The Unconquered Air, and Other Poems (1912)/Eagles—Gibert's Battle for the Air

For other versions of this work, see Eagles.



It rose, and swam into the sky—
The man-made bird;
And the great Eagle saw it fly—
Saw it, and heard
The whirring of its plumeless wings,—
The bird that mounts and soars, but never sings!

The falcon-eyes that face the sun
Blinked on the flight
Of the dread creature that had won
The unwelcome right
To leave its native earth, and dare
Intrude upon the monarch of the Air!

As moved the monoplane, the man,
Strange soul of it,
Sailing the sea cerulean,
The whole of it
Seemed his; ay, subject to his sway.
Then he beheld—an Eagle in his way!

Awed, each upon the other gazed
A moment's space,
When sudden-swooping talons grazed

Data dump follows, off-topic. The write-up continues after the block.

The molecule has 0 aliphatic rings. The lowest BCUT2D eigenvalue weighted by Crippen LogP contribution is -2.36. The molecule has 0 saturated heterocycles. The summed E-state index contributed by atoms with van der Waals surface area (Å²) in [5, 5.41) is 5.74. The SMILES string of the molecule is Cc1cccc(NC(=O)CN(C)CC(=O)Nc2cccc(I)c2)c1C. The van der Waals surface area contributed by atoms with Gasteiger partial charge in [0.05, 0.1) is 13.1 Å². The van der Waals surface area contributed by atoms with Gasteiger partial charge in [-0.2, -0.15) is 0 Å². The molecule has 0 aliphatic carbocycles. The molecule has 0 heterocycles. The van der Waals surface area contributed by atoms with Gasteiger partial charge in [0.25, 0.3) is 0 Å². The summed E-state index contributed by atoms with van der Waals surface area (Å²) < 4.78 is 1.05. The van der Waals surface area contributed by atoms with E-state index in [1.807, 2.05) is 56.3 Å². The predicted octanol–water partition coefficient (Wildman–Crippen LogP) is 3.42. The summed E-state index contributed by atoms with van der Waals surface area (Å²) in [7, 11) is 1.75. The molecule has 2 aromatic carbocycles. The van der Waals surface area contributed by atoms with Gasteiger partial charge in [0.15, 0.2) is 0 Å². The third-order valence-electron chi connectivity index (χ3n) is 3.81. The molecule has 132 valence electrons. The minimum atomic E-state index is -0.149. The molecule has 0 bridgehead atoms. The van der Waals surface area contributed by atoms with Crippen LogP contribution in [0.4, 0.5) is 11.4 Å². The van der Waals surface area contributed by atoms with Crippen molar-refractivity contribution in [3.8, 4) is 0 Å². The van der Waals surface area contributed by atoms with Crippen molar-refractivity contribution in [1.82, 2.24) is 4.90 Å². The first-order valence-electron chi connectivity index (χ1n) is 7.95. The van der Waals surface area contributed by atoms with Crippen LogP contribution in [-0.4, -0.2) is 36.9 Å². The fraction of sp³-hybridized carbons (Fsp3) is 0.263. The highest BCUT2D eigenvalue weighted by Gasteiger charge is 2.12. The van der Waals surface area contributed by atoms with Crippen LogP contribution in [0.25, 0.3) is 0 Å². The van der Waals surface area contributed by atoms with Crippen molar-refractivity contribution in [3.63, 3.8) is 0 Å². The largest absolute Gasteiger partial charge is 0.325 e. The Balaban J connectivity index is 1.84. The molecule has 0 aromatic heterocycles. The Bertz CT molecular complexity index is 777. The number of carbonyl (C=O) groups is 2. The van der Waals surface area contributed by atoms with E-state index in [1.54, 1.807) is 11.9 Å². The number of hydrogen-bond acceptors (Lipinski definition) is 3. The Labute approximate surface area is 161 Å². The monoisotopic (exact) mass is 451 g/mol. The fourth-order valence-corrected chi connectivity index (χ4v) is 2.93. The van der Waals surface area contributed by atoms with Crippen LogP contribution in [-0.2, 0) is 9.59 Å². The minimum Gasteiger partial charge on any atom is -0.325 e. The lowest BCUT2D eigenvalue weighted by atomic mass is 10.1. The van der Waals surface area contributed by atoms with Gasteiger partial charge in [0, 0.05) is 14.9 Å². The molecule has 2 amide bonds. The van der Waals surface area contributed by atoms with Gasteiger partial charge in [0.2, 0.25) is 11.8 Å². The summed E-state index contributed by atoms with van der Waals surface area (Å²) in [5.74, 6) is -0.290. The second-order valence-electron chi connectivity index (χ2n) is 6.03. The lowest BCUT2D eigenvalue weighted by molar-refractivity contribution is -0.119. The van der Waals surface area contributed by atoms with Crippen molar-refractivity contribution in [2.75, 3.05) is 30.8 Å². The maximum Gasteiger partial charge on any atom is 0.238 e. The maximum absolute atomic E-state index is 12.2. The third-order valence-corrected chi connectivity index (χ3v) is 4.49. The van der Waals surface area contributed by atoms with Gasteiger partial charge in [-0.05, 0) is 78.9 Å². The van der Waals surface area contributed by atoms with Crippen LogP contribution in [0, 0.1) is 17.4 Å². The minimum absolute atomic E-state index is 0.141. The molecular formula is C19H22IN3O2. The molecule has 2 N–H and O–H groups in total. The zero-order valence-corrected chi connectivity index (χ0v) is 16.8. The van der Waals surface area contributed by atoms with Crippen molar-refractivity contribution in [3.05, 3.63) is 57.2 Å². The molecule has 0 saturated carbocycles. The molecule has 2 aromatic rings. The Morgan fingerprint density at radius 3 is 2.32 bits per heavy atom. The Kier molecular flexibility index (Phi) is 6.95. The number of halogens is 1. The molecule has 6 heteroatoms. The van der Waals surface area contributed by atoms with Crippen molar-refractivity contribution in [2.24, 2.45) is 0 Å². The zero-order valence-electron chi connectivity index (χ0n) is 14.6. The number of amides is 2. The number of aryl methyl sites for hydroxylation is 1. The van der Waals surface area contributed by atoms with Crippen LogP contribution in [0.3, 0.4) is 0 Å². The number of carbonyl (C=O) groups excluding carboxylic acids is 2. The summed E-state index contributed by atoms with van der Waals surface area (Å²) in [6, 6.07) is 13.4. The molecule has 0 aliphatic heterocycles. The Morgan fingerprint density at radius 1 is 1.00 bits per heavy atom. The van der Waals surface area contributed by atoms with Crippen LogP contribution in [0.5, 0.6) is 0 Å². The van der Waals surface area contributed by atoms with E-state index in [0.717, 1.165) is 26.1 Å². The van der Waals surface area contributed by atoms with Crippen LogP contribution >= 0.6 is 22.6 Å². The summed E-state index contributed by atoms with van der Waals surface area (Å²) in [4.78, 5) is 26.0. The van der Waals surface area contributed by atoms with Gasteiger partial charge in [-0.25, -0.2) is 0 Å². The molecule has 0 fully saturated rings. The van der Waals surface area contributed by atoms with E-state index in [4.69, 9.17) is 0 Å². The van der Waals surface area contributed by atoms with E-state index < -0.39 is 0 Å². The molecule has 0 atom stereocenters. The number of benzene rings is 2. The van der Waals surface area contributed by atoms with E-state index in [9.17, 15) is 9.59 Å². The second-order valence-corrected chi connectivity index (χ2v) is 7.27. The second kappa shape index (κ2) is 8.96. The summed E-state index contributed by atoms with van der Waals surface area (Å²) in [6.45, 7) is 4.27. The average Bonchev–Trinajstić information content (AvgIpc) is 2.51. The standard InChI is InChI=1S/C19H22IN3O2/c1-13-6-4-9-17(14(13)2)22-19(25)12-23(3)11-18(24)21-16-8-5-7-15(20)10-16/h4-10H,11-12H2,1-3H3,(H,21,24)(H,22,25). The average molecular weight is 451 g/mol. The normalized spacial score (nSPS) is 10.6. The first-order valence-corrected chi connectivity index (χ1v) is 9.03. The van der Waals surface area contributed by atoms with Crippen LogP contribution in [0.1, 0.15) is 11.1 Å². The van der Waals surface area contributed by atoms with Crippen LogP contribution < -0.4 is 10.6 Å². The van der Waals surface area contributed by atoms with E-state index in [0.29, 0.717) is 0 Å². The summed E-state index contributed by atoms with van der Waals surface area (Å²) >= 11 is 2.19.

The pale man face,
As the fierce earn, there, mid the skies
Struck with blind fury at his rival's eyes.

Up-fluttering, the feathered king
Plunged down again.
His rushing anger seemed to bring
Fate nearer; then
The man-bird knew the moment's strife
Not for supremacy alone, but life!

With nerve that grows, in peril, great,
He toward him drew
A thing to strengthen him with Fate;
Whence instant flew
A wingéd death, and far behind
Headlong the Eagle fell, the abyss to find.


Thy fight was over, glorious bird!—
Thy scornful strength,
Which the sky's sovereignty conferred,
Subdued at length,—
An autumn leaf against the wind,
In conflict with a greater power—called Mind!